A lot of the things that I find in Catholicism I don’t agree with, like the way they treat women. I also don’t think you should have to beg for forgiveness. You are who you are, and you try to the best that you are. I don’t think that being damned to hell because you were born with original sin is any incentive to be good. I think you should do good because you want to do good, not because you’re scared of hell. It is more spiritual because I think your connection to God is more spiritual than something in a book or a priest yelling at you in Spanish.
I take that Catholic iconography, and I make it spiritual, but I’m also kind of making a mockery of it, which my grandparents too terribly like. But they understand. I try to explain that I’m not trying to make fun, I’m just trying to figure it out. If I put a hot dog on a crucifix, I’m sorry. It just happens.
Are your parents supportive of your artwork?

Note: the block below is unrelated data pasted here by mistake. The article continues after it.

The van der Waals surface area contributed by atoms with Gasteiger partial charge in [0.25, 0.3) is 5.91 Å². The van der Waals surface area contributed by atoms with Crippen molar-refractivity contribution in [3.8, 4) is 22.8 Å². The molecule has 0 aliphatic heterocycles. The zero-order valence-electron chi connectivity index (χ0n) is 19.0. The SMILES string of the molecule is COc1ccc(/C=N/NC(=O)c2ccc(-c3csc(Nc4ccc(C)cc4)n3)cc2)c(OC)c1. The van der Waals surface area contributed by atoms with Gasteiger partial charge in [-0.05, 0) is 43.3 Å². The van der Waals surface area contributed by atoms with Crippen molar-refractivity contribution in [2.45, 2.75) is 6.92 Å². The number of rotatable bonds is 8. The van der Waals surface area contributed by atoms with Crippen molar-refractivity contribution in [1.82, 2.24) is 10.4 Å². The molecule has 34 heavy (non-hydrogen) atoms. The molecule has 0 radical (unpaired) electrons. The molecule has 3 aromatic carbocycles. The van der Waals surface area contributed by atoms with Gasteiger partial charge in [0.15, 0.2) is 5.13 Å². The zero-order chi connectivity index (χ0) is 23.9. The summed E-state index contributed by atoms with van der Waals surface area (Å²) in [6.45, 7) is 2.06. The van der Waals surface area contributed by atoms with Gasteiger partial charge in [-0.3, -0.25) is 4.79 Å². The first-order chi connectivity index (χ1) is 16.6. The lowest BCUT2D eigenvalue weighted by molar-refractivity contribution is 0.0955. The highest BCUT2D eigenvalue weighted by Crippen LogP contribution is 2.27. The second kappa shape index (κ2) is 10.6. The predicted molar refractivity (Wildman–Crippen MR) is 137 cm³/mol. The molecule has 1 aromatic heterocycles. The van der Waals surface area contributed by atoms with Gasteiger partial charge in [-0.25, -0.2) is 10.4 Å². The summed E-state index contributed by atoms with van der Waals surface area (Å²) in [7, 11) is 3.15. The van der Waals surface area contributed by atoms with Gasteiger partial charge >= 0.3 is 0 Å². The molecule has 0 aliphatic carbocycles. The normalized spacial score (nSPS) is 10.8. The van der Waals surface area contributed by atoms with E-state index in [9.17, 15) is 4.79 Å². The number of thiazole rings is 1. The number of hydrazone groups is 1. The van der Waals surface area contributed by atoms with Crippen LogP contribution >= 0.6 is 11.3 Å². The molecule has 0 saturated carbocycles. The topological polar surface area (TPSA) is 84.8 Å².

At first they weren’t. At first it was graffiti, and it was vandalizing, and it was criminal, and they couldn’t understand that aspect. When I started doing more art, and I started going to school for design, they got more supportive. Now that I’m doing shows, they’re seeing the rewards of all my hard work. Because, you know, they’re family and their concerned: “Get a job, get married, have kids. You’re 25, why aren’t you working on a career and settling down.” Being Mexican Catholic, I should have five kids by now [laughs]. But they’re seeing it paying off and kind of breaking that mold of what it means to be a Latina these days. I don’t have to follow the same path that my aunties and my mom did.